By Monipher Musasa:
International Women’s Day recognises the contribution of women and girls who are leading the charge on many fronts, including climate change adaptation, mitigation and response to build a more sustainable future for all.
The Covid pandemic has revealed and, in many cases exacerbated, longstanding gendered inequalities at work and at home. Around the world, women have been disproportionately exposed to coronavirus at work, as frontline workers in ‘essential’ industries and occupations.
Women also experienced greater job losses as workers in industries most affected by business closures and government-mandated lockdowns. With schools and early childhood education centres closed for weeks or months, women also shouldered a larger burden of unpaid domestic duties at home and experienced greater risk of domestic violence.
The pandemic has not only highlighted the links between humanity and nature, but has also reminded us, once again, of how gender inequality deepens during crises. As we enter the next phase of pandemic life, we must continue to highlight its effects on limiting women’s access to benefits and services across numerous environmental contexts, as well as on equitable, effective natural resource governance.
While some stories have recognised women’s leadership as effective in navigating the pandemic, women at all levels of environment sectors, from scientists to informal agricultural labourers, still experience gendered impacts that will leave lasting impressions. Without effective and innovative solutions, these threaten to restrict women’s involvement in economic and environmental decision-making at multiple levels; a major risk to resilience-building as the gender-differentiated impacts of the climate crisis coincide.
The issues of climate change and sustainability have had, and will continue to have, severe and lasting impacts on our environment, economic and social development. Women are increasingly being recognised as more vulnerable to climate change impacts than men, as they constitute the majority of the world’s poor and are more dependent on the natural resources which climate change threatens the most.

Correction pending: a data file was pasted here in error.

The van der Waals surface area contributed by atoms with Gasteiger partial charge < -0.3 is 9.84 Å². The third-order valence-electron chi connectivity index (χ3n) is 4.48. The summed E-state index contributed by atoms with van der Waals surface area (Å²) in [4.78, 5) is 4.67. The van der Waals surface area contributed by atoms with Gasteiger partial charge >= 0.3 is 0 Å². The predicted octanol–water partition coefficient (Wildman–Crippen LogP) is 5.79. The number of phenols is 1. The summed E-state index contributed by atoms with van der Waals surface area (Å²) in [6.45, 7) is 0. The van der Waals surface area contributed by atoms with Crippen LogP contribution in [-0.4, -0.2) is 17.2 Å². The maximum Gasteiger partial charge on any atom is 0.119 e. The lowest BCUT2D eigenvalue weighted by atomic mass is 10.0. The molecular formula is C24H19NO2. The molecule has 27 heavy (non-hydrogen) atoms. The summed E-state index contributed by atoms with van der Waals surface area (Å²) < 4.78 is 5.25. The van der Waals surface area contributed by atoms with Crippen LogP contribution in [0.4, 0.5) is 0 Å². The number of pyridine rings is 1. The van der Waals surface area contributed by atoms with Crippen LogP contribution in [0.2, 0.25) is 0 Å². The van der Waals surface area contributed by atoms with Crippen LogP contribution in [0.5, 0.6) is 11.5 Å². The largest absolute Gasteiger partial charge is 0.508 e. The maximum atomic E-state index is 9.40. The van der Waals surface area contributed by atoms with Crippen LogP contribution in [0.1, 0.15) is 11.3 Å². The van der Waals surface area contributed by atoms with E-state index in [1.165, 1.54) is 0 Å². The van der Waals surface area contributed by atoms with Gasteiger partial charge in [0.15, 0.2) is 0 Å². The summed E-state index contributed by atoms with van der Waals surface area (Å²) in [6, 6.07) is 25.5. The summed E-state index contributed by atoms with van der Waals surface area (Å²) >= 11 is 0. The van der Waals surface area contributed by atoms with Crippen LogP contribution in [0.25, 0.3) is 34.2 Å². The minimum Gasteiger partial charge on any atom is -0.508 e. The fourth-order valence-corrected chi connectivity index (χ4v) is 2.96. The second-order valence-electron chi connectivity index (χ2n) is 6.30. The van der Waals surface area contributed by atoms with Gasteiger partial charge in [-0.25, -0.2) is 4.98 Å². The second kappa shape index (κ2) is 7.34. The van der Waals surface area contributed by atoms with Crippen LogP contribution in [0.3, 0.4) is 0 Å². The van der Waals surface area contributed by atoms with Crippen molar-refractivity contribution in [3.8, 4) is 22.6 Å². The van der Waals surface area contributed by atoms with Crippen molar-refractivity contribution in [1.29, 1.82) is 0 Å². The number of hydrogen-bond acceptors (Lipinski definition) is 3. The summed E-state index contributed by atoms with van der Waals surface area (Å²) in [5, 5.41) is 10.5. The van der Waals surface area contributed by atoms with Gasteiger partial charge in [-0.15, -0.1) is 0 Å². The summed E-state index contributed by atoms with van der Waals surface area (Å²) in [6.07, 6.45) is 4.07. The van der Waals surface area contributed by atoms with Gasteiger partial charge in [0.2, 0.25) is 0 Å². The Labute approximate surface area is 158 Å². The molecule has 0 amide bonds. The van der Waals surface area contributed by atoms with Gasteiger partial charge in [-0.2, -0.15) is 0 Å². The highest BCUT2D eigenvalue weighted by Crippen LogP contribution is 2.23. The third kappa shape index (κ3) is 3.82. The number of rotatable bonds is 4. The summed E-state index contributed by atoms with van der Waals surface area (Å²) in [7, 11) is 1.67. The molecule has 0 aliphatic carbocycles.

The socio-economic stresses of the Covid pandemic and restrictions on movement have significantly increased gender-based violence risks, particularly domestic violence. At the same time, and as evidenced above, women and girls are effective and powerful leaders and change-makers for climate adaptation and mitigation. They are involved in sustainability initiatives around the world and their participation and leadership results in more effective climate action. Continuing to examine the opportunities, as well as the constraints, to empower women and girls to have a voice and be equal players in decision-making related to climate change and sustainability is essential for sustainable development and greater gender equality. Without gender equality today, a sustainable future, and an equal future, remains beyond our reach.
The time is now for women tell their stories. It is time for women to highlight that women and men have different experiences, roles and knowledge relating to how we use, manage and conserve our natural resources. Decades of field experience have shown that valuing and supporting these differentiated contributions improves strategies to turn the tide on environmental degradation. IFAW’s work supported by USaid, in Kasungu Natural Park focusing on women has shown us that women are effective in devising and implementing solutions to increase sustainable livelihoods while reducing conflicts and, when more women are involved in group decisions about land management, the group conserves more. Advancing gender equality there is an urgent need now.
Today we have the opportunity to put women and girls at the centre of our planning and action and to integrate gender perspectives into global and national laws and policies. We have the opportunity to re-think, re-frame and re-allocate resources. We have the opportunity to benefit from the leadership of women and girls environmental defenders and climate activists to guide our planet’s conservation. We need Indigenous women’s inter-generational knowledge, practices and skills. We have a blueprint to follow. It involves women’s full and equal participation and leadership in decision-making; their access to green jobs and the blue economy; and their equal access to finance and resources. Let us work together to break the bias today.
*Monipher Musasa is the International Policy Advisor—Africa at the International Fund for Animal Welfare.